A History of Cassadaga Camp

A History of Cassadaga Camp.  Compiled by W. H. Bach, Lily Dale, N. Y., and Presented as a Premium to the Patrons of The Sunflower.  Lily Dale, N. Y.: The Sunflower Print, July, 1899.

The Cassadaga Campmeeting is located at Lily Dale, N. Y., on the Dunkirk, Allegheny Valley & Pittsburg Railway, midway between Jamestown and Dunkirk, N. Y.

It consists of a tract of fifty-two acres, covered with a growth of fine shade trees, principally Maple, Beech, Birch and Hemlock.  It is located on one of the four Cassadaga Lakes, three being connected by channels that are navigable.

The grounds are divided into blocks by nine streets running east and west and three running north and south, besides the foot paths through the parks.

There are three parks.  Melrose, between the Auditorium and the entrance, Lincoln, extending from the Auditorium north, past the Grand Hotel and around the shore of the lake to the Bowling Alley and Electric Light works and Caldwell in which swings, croquet grounds, etc.; for the amusement of the younger generation can be found.  These parks are filled with flower beds, nice grassy lawns, beautiful shade trees, settees and all that goes to make a delightful summer resort.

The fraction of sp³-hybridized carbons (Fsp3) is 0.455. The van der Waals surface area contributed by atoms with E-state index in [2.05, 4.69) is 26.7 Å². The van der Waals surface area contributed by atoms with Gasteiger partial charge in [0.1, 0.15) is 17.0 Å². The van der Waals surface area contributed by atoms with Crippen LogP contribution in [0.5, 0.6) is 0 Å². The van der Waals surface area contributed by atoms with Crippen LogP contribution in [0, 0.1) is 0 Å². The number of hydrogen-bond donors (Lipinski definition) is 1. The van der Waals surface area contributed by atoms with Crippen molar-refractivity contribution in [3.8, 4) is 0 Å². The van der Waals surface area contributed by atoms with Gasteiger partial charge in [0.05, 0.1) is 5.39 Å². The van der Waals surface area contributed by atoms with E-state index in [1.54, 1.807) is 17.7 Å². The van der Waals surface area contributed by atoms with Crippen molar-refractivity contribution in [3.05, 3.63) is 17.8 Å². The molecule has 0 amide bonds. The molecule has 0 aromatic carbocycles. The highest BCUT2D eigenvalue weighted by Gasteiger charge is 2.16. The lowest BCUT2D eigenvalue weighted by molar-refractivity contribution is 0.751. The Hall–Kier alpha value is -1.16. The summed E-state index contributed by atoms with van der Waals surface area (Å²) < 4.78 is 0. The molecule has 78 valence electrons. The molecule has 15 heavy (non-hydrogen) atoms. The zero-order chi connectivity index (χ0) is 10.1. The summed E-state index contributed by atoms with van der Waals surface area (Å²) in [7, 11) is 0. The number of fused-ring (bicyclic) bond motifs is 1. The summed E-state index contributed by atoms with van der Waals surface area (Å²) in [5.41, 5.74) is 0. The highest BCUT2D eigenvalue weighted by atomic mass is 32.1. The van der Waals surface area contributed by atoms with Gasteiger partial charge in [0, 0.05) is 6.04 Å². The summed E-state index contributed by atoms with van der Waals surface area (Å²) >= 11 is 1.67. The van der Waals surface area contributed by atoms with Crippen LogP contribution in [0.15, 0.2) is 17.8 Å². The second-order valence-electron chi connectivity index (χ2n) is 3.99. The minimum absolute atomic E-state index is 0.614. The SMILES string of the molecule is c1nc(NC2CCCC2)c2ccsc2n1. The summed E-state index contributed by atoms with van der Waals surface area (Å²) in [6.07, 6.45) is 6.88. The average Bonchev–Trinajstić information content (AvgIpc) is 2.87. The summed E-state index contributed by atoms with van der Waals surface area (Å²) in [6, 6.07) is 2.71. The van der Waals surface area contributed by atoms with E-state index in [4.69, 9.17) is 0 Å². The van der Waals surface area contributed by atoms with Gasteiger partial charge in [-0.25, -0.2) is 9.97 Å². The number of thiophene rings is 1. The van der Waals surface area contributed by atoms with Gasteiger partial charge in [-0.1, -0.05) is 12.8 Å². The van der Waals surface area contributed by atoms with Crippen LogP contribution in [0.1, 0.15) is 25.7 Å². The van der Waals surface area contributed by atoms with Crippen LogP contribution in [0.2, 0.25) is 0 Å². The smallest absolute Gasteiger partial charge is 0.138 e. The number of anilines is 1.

Of course, the feature of Cassadaga Camp is its Lecturers and Mediums.  People come from all over the United States and Foreign Countries to spend from a few days to the entire season in order that they may learn the lessons that are taught from its platform.

No attempt will be made to give even a partial list of the names of individuals who have aided Cassadaga Camp to reach the position it now occupies.  Neither will an attempt be made to give the credit for its successs to any set of individuals.  Every visitor has added his or her mite towards its consummation.

In considering the receipts, it must be understood that they represent the receipts from all sources.  Money taken in for all privileges, sale of stocks and bonds, money borrowed and donations.  This money has been expended in beautifying the grounds, buildings, etc., in constructing roads and pathways, buildings, filling in low places, putting in a sewer, electric light and water works system, as well as to meet the expenses of the yearly convocations.

With heartfelt thanks to all who have aided to make this book possible and with the fervent wish that it may be the means of giving a better idea of one of the prominent gatherings of the Spiritualists, it is presented to the Patrons of THE SUNFLOWER, by


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